Professor A. Michael Froomkin chaired a panel on “Automated Decision-Making” at the Association of American Law School’s January 2015 conference. It was co-sponsored by the Section on Internet and Computer Law and the Section on Defamation and Privacy. Professor Froomkin is the Laurie Silvers and Mitchell Rubenstein Distinguished Professor of Law. He currently teaches International Law, Civil Procedure I and seminars in Intellectual Property in the Digital Era, Internet Governance, Law & Games and Electronic Commerce. He has also taught Internet Law, Jurisprudence, Administrative Law and Tort, Constitutional Law, and Trademark.
Professor Felix Mormann’s work headlines the latest issue of the Electricity Journal, the leading journal on electric power policy. In his article, Mormann makes the case for more efficient allocation of investor and regulatory risks through closer integration of quantity- and price-based support policies for clean energy. Professor Mormann’s scholarship explores the financial, regulatory and policy challenges along the path to an environmentally and economically sustainable energy future. He teaches in the areas of contracts, environmental law, energy law, and climate change. He is Faculty Fellow at Stanford University’s Steyer-Taylor Center for Energy Policy and Finance.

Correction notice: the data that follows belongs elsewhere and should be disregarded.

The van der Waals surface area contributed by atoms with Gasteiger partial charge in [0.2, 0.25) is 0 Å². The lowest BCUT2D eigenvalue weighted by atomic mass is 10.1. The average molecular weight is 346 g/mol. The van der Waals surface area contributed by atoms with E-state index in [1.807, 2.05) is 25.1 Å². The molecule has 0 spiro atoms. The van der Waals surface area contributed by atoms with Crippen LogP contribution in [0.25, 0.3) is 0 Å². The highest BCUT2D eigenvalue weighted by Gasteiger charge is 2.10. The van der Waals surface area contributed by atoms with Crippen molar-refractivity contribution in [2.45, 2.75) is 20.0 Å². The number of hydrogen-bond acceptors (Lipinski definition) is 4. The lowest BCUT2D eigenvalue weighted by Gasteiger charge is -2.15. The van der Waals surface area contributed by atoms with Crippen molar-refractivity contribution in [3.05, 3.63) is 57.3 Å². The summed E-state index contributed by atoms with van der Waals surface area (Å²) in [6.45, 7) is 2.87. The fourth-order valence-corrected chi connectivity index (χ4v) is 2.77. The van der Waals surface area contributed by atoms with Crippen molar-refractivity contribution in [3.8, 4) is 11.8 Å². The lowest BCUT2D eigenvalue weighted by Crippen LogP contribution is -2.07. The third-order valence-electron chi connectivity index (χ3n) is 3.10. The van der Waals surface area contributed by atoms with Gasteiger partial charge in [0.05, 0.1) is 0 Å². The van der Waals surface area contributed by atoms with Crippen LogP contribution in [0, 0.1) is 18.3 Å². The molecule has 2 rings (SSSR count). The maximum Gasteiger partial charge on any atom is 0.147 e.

Professor Andrew Dawson recently presented his paper “Federalism Issues in Municipal Bankruptcy: The Preemptive Scope of Chapter 9” at the Young Bankruptcy Scholars' Work-in-Progress Workshop, held at Brooklyn Law School. The paper explores the tensions between state and federal laws during municipal bankruptcy and, more broadly, questions of city governance during bankruptcy. This represents Professor Dawson’s continued exploration of municipal bankruptcy issues, following his publication of “Pensioners, Bondholders, and Unfair Discrimination in Municipal Bankruptcy” in the University of Pennsylvania Journal of Business Law. Professor Dawson’s research interests includes reorganizations, cross-border insolvency, contracts and commercial law.